Three years ago, Dutch designer Daan Roosegaarde unveiled a proposal for a huge "electronic vacuum cleaner" that would help clear the sky in pollution-ridden Beijing. Though the idea seemed a bit like wishful thinking then, Roosegaarde had actually already developed a working prototype with scientists at the Delft University of Technology and was in talks with the mayor of Beijing to deploy the design in a new city park. Now, after a Kickstarter campaign that netted nearly $150,000 last year, Roosegaarde’s giant smog-sucking tower just made its debut in the Chinese capital as part of Beijing Design Week.
The finished result, a 23-foot-tall structure, effectively the largest air purifier in the world, cleans 30,000 cubic meters per hour by capturing smog particles with an electric field, creating a 360-degree "smog-free zone" in the middle of Beijing’s 751 D-park. Beijing is actually the first stop in a five-city tour across China for the smog-clearing tower. Mega-cities like Shenzhen and Shanghai are also on the itinerary.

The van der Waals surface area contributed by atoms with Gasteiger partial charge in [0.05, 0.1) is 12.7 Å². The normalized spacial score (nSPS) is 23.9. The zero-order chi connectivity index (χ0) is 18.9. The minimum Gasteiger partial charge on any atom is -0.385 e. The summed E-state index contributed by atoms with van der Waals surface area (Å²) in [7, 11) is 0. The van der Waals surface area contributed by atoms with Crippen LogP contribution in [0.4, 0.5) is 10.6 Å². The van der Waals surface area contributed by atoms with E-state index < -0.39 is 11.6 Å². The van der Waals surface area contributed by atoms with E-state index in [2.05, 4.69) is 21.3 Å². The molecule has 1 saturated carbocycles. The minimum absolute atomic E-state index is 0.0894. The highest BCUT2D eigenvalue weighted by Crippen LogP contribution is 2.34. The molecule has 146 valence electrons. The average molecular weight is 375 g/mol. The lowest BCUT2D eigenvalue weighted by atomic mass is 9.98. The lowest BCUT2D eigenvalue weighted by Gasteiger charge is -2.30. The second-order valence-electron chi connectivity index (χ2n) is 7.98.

In a recent interview with Designboom, Roosegaarde says the project is "not just an artwork or an idea about a White Dutch guy." He says that with the support of the Chinese government, this is "really the beginning of the war on smog," and teases a future of "bigger towers" (perhaps in countries like India and Mexico) and bikes that can replace smog with clean air. Do check out the full interview here.